One Does Not Simply Move Into Seattle - A Thread on Escaping Here
So Seattle seems great compared to whatever you're dealing with in your neck of the country. Queer friendly, protections for bodily autonomy. You've heard its expensive but you'll make do, right?
Unfortunately I've run into multiple situations in which folks coming to Seattle have ended up sleeping rough. That's not great. The cops will take your stuff and run your camp off its land if enough Karens get tired of not helping you. I've decided to write a general guide on preparing yourself before you come here.
1. Consider your needs
Before beginning your apartment hunt, consider:
- How many bedrooms will you need to house everybody in your group
- How much can you afford monthly for rent and pay for all the other things you'll need like utilities, internet, groceries, etc.
- Where will you need to commute to do your work
- Do you need in-unit/on-site laundry or can you take your clothes to a laundromat
- If you have a car, parking in a garage or on-site will cost extra (like $100/mo minimum)
- When must you move in
re: One Does Not Simply Move Into Seattle - Part 2
2. Save some cash
Before coming to Seattle or its surrounding areas, be sure you have some cash on reserve for:
- First month's rent, and a security deposit
- First month's internet and utilities fees
- The hotel you will stay at while you inspect housing
- At least a month's worth of groceries
- Bus fare ($2.75 a trip) or gas money to get you around the city
This article should give you some idea about what things cost:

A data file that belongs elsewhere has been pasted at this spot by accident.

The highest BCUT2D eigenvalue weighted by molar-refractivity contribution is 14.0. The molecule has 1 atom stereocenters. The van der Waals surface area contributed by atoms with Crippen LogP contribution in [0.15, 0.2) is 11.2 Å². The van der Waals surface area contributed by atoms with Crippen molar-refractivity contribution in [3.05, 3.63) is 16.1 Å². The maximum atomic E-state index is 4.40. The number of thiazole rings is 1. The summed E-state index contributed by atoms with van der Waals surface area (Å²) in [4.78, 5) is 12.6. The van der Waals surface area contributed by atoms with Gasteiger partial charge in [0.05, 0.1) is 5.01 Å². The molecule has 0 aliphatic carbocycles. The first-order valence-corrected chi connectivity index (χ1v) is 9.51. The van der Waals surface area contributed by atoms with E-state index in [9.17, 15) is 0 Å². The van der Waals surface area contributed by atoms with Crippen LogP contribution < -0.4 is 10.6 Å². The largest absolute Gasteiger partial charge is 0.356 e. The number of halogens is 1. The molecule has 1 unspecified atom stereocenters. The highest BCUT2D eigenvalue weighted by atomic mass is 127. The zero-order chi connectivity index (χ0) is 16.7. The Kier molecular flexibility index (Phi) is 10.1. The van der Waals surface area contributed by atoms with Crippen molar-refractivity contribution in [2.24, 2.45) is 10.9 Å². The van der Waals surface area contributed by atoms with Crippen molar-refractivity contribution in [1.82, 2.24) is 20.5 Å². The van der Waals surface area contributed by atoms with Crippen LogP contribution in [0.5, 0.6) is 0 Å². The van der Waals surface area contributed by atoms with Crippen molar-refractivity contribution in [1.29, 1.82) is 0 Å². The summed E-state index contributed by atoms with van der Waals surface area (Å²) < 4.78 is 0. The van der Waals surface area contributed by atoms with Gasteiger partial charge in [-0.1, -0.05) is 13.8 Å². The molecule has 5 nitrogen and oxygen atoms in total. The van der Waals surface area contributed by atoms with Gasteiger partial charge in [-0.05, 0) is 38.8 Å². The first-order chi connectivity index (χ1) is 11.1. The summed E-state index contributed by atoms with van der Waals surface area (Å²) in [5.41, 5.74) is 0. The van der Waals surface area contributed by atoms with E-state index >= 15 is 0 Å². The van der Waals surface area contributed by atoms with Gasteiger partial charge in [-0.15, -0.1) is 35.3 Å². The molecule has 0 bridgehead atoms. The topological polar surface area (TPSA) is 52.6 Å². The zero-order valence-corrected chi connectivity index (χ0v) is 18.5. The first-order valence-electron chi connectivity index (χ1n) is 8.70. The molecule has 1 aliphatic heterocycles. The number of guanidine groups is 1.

re: One Does Not Simply Move Into Seattle - Part 3
3. Apply for housing
Here are the most commonly used sites for finding apartments or houses here:
https://www.zillow.com/ (Houses only)
You can find housing on Craigslist as well, but keep in mind there are a lot of scam posts on it. Watch out for red flags such as suspiciously low rent.
When applying for apartments, keep in mind:
- Landlords will check your credit score and compare it to other applicants.
- Landlords may require a background check.
- When using Zillow apps, you can pay for one background check and processing fee and use this check for multiple other apps.
- Never pay an up-front fee before touring a location.
Here are a list of neighborhoods in Seattle - the further from the city, the cheaper they generally are: https://en.wikipedia.org/wiki/List_of_neighborhoods_in_Seattle#List_of_districts_and_neighborhoods
re: One Does Not Simply Move Into Seattle - Part 4
If you're looking to live in Seattle proper (from Northgate to Arbor Heights), the good news is that there's a law called FIT (First in TIme) that requires the landlord to give an offer to the first applicant who passes their criteria for rental. Unfortunately you'll be facing a lot of competition in the city.
If you're looking to live outside the city such as Shoreline or Kent, no such law exists. I've heard anecdotes that landlords outside the city are getting tenants to bid for leases and they take whoever bids the highest.
I have been informed to avoid apartments in SeaTac specifically, as many slumlords own properties in that area to take advantage of airport, hotel, and other tourist-facing workers.
re: One Does Not Simply Move Into Seattle - Part 5
4. Get a hotel in Seattle and then inspect the housing
Always inspect your potential housing before you move in. Check for signs of moisture and mold (e.g. obvious stains, soft parts in a wall) before signing a lease.